There is nothing inherent in males/ masculinity that is toxic. Though with all of the examples of male extremism and misuses of power, privilege and position (that are held by people who many times are straight, white dudes), it is easy to think that.
This is the way we (all of us) have set this up - we cannot set social rules that value dominance and power (often beginning with the first toy we put in little boys' hands), devalue emotions and feign shock when even "Good guys" are found to have crossed a line.
EVERY message boys get in media is about power, control & dominance from little army men to Superman to soccer balls. We have collectively failed to balance that energy out with nurturance, with empathy, with emotion. There are aspects of masculinity that ARE toxic, but it is not masculinity's fault - it's ours, it's our parents' our grandparents'...it's Tinder, it's every not-even-subtly-phallus-themed truck commercial, it's debates about taking a knee, it's every parenting magazine being marketed to moms. It’s our collective buying into talking about “Mean girls” instead of “Toxic Femininity” (a phenomenon which we have also set up, but a term we somehow have chosen not to use).
This is a turning point in history, and we are being tasked to make some choices about what we do with this information. We are finally at a place in which it is beginning to be more shameful and consequential to have been the toxic jerk that violated someone’s body, feelings, rights or safety, than it is to have been the person the toxic jerk violated. Those of us who grew up in the eighties and nineties with our underdog-versus-privileged bully movies, and less-than-great consent culture have set the tone, but our kids – the ones born between 9/11 and the Sandy Hook Massacre are going to be the generation that brings this into the mainstream.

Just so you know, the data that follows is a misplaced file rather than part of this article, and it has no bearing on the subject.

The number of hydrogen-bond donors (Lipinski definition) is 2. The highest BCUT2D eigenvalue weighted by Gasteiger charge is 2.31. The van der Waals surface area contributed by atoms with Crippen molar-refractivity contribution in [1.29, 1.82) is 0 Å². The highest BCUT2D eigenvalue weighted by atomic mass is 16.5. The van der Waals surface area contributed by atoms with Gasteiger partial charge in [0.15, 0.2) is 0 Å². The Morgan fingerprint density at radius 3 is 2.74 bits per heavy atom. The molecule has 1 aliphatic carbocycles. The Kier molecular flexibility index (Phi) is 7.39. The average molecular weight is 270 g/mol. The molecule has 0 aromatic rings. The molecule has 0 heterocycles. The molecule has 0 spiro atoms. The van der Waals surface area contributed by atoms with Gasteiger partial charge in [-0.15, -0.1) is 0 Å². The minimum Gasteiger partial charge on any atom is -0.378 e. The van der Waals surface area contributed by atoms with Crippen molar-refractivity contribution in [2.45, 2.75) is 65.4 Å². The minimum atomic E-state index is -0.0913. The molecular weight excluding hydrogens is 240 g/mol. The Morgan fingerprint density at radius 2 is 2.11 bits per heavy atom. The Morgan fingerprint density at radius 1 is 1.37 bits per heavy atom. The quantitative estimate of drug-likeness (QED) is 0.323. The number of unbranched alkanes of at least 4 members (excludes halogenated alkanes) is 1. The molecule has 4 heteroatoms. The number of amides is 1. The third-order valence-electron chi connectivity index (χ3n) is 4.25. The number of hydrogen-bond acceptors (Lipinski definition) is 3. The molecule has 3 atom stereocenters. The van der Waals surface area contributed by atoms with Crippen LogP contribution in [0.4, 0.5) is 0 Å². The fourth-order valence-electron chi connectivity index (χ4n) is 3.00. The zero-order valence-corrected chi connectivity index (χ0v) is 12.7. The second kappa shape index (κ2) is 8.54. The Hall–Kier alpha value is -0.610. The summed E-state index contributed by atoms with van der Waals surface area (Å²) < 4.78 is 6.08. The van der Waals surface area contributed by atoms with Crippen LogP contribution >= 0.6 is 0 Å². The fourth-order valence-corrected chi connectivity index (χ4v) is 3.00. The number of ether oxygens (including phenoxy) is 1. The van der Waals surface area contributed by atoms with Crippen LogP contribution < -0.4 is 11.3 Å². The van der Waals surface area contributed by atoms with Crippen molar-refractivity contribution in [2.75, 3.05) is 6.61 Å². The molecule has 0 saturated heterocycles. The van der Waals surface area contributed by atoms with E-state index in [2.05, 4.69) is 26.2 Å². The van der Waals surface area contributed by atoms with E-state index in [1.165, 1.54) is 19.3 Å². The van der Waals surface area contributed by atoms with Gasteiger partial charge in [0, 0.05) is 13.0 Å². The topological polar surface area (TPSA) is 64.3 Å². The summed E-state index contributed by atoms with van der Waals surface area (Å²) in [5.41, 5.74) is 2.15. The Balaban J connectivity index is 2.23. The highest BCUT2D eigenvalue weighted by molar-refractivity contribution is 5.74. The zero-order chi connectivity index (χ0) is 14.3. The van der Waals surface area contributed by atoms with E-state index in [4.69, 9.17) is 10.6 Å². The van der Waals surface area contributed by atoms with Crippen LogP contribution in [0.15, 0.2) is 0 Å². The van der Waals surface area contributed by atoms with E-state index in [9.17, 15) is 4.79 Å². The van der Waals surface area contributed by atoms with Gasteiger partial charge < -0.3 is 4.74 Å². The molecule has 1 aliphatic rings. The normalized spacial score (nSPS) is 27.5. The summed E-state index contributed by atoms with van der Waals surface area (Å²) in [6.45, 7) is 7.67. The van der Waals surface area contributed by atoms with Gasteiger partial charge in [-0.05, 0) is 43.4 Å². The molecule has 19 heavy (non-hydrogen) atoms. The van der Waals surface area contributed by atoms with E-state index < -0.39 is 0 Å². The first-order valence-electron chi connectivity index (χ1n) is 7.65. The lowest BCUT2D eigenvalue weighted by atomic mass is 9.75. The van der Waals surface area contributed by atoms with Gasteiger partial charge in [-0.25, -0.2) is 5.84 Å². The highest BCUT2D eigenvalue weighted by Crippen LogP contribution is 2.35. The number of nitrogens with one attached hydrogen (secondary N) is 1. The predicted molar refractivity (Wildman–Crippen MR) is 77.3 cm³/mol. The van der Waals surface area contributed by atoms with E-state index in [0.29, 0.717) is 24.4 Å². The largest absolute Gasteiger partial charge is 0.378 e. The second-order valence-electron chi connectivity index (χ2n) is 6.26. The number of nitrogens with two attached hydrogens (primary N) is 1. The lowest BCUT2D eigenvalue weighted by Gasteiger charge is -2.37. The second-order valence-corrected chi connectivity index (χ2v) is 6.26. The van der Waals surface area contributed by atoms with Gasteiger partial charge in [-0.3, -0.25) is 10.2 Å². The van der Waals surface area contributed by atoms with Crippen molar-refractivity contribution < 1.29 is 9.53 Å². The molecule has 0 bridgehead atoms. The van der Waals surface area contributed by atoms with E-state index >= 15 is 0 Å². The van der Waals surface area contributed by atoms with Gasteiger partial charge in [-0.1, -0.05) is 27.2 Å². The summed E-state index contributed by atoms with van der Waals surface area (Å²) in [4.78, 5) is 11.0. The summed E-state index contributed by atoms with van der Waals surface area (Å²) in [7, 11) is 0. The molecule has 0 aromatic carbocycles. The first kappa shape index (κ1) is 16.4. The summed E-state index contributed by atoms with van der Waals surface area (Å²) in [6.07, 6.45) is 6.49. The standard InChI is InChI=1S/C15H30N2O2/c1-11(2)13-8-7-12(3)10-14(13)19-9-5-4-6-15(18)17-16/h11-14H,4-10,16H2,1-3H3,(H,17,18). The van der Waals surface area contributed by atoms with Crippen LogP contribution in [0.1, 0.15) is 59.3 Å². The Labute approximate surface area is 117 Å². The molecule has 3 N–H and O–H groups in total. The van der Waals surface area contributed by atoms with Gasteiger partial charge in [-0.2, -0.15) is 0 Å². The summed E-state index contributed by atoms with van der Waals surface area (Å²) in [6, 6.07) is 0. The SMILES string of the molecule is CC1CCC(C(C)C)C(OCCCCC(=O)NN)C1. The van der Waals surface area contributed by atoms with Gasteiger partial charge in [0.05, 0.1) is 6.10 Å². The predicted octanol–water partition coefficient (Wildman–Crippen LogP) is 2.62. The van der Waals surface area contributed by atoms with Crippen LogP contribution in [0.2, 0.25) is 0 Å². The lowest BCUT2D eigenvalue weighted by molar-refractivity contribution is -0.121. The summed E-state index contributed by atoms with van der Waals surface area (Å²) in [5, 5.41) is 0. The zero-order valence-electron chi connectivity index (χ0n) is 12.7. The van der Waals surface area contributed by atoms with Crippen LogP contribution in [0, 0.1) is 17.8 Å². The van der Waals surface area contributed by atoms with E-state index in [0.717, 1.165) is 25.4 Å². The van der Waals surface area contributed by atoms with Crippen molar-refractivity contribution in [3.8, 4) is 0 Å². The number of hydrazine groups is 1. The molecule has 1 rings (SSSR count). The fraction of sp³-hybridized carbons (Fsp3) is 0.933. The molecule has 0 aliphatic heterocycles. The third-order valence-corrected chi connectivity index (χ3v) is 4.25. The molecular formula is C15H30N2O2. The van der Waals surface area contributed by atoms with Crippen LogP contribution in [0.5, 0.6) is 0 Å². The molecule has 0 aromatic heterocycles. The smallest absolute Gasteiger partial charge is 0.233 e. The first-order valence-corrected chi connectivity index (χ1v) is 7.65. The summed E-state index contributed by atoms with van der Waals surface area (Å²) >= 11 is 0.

So, as we close out 2018 – a year that will be marked in history books for many reasons, spend some time talking to your sons about who they want to be, who they think they need to be and the media that they are marinating in. Be objective, be involved – find your inner Molly Ringwalds, your Brandon Walshes, Will Smiths, Angela Chases and Jack McPhees, and be an active part of that cultural shift again.
I have been hearing more and more from middle schoolers and their families about not-so-great conversations happening between middle schoolers about “Feminism”. What this looks like is boys asking (usually other boys) “Are you a feminist?” Then praising them if they say no, and insulting them if they say yes, with comments ranging from “That is so stupid,” to “That is so gay.”
There appears to be a junior version of the bigger, cultural misogyny that we grown-ups are witnessing in politics and media right now, that is trickling down to kids as young as 10. It seems mostly fueled by some toxic, and/or misunderstood [fingers crossed] conversations in some homes, mixed with adolescent, new-to-testosterone energy, a lack of bigger perspective and that viral contagion of teen otherness, with hashtags like #Feminazi popping up on Instagram and Snapchat.
This is worth a conversation with your kid around what feminism means both historically and to you as a parent – share your values about female empowerment and check in with your kids (both boys and girls) about this new, unfortunate phenomenon.
[And on a personal note, despite my deep, and very real love of portmanteau words, I encourage all of you to consider emphasizing that casually tossing around terms like “Nazi” for humorous or insulting effect diminishes the very real and hyper toxicity that word represents. Help your kids learn to reserve that word for the shocking number of people who are (and act like) ACTUAL Nazis. #Soapbox #ThankYouForComingToMyTEDTalk].